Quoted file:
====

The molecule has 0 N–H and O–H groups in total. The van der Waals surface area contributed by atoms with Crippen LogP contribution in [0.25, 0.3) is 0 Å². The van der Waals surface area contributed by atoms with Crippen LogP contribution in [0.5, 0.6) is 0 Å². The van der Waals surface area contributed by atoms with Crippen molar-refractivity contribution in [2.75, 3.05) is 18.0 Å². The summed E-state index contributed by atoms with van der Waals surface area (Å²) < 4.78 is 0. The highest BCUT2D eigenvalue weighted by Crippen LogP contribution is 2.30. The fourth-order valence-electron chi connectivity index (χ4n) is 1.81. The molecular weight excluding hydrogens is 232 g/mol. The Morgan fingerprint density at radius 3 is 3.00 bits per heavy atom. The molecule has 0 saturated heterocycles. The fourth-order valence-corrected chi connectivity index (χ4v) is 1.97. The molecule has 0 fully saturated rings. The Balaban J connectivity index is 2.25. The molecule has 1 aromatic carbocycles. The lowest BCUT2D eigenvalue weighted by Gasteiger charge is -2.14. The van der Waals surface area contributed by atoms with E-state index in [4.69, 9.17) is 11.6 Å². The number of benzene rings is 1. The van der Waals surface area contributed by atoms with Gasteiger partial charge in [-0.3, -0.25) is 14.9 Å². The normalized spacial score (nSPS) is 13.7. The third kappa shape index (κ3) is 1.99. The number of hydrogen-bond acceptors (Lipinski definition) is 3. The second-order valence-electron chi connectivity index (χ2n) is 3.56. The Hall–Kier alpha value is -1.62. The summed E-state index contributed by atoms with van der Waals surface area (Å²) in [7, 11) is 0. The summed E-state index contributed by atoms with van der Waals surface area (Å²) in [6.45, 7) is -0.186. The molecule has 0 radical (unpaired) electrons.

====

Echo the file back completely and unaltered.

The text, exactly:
The molecule has 0 N–H and O–H groups in total. The van der Waals surface area contributed by atoms with Crippen LogP contribution in [0.25, 0.3) is 0 Å². The van der Waals surface area contributed by atoms with Crippen LogP contribution in [0.5, 0.6) is 0 Å². The van der Waals surface area contributed by atoms with Crippen molar-refractivity contribution in [2.75, 3.05) is 18.0 Å². The summed E-state index contributed by atoms with van der Waals surface area (Å²) < 4.78 is 0. The highest BCUT2D eigenvalue weighted by Crippen LogP contribution is 2.30. The fourth-order valence-electron chi connectivity index (χ4n) is 1.81. The molecular weight excluding hydrogens is 232 g/mol. The Morgan fingerprint density at radius 3 is 3.00 bits per heavy atom. The molecule has 0 saturated heterocycles. The fourth-order valence-corrected chi connectivity index (χ4v) is 1.97. The molecule has 0 fully saturated rings. The Balaban J connectivity index is 2.25. The molecule has 1 aromatic carbocycles. The lowest BCUT2D eigenvalue weighted by Gasteiger charge is -2.14. The van der Waals surface area contributed by atoms with E-state index in [4.69, 9.17) is 11.6 Å². The number of benzene rings is 1. The van der Waals surface area contributed by atoms with Gasteiger partial charge in [-0.3, -0.25) is 14.9 Å². The normalized spacial score (nSPS) is 13.7. The third kappa shape index (κ3) is 1.99. The number of hydrogen-bond acceptors (Lipinski definition) is 3. The second-order valence-electron chi connectivity index (χ2n) is 3.56. The Hall–Kier alpha value is -1.62. The summed E-state index contributed by atoms with van der Waals surface area (Å²) in [7, 11) is 0. The summed E-state index contributed by atoms with van der Waals surface area (Å²) in [6.45, 7) is -0.186. The molecule has 0 radical (unpaired) electrons.